The rematch of last season’s national championship failed to provide a different result for the Bruins.
No. 6 UCLA (5-2) lost to No. 1 Long Beach State (6-0) in straight sets by scores of 27-29, 22-25, 17-25.
The Bruins started off the game with multiple opportunities to win the first set of the rematch.
UCLA had two chances to win the set, leading by one point at 24-23 and 25-24. Coach John Speraw said the Bruins failed to disrupt the 49ers’ game plan.
“We were serving the ball really tough, but we weren’t doing a whole lot else to put pressure on them,” Speraw said. “I just don’t think we hit real well in any set.”
UCLA had 20 attacking errors to Long Beach State’s five, with the Bruins only hitting for .210 compared to the 49ers’ .429. Redshirt junior opposite Brandon Rattray led the Bruins with 10 kills but only hit for .174.
Long Beach State outside hitter TJ DeFalco led the 49ers with 13 kills while hitting for .500. Opposite Kyle Ensing was the 49ers’ leader in kills leading up to this game with 57 kills in five games, but the Bruins managed to hold him to six.
Senior setter Micah Ma’a said they tried to minimize Ensing’s influence in the game.
“I was choosing to go at Kyle Ensing to pull him out of his route,” Ma’a said.
The point disparity between UCLA and Long Beach State grew as the game progressed, with the Bruins losing each following set by a larger margin. They lost the second set by three points and the third set by eight.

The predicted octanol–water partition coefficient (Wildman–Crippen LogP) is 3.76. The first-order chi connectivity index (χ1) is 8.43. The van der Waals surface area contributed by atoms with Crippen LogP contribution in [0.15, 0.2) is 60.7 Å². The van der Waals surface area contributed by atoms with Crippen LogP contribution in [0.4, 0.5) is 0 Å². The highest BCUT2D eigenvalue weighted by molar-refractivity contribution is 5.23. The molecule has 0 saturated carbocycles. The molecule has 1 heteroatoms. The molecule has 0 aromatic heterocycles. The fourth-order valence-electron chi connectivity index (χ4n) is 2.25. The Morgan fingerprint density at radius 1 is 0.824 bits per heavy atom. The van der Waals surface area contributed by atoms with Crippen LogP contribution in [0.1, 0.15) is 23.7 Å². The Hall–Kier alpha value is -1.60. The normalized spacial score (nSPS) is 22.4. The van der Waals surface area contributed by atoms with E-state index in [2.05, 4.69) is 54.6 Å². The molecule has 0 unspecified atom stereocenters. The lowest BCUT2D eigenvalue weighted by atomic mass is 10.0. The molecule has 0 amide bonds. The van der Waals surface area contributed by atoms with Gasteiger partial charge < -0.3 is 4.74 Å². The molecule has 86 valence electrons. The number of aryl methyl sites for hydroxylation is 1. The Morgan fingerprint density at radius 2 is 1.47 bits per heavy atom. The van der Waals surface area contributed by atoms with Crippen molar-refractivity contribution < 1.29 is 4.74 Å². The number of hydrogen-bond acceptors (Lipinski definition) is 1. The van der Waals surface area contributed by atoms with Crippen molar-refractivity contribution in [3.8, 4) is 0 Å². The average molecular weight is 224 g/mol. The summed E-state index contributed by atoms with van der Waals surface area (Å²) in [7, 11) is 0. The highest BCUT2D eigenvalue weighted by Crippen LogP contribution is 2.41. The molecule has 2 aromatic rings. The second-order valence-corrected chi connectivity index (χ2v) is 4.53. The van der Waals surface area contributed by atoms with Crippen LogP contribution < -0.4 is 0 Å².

Ma’a said a decrease in momentum played a role in the larger set differences.
“We lost some momentum,” Ma’a said. “Passing broke down a little bit. Serving broke down a little bit, and those things control the match.”
The Bruins had eight service aces to the 49ers’ three, but UCLA also had 19 service errors. Senior outside hitter Dylan Missry said the Bruins will continue to serve aggressively despite the errors.
“If we serve easy, they put it down our throat every time,” Missry said. “We need to be serving the ball 70-plus mph or we don’t have a shot to beat them. That’s the only thing that kept us in the national championship game last year.”
Speraw said he is not concerned about the service errors.
“I don’t care about errors,” Speraw said. “Service errors don’t correlate to winning and losing volleyball matches. What correlates to winning and losing volleyball matches is serving tough.”
Ma’a added aggression is an important part of UCLA’s identity.
“We want to be better, but we don’t want to be less aggressive,” Ma’a said. “That’s what we pride ourselves on.”
Speraw said he believes in the team’s ability to improve despite the loss.
“If we can get a little better on the volleyball court, increase our confidence in how we’re playing the game and learn about some of these mental skills that will help us respond a little better, then I think we’ll be in a good place down the road,” Speraw said.
UCLA will travel to La Jolla to face UC San Diego on Friday.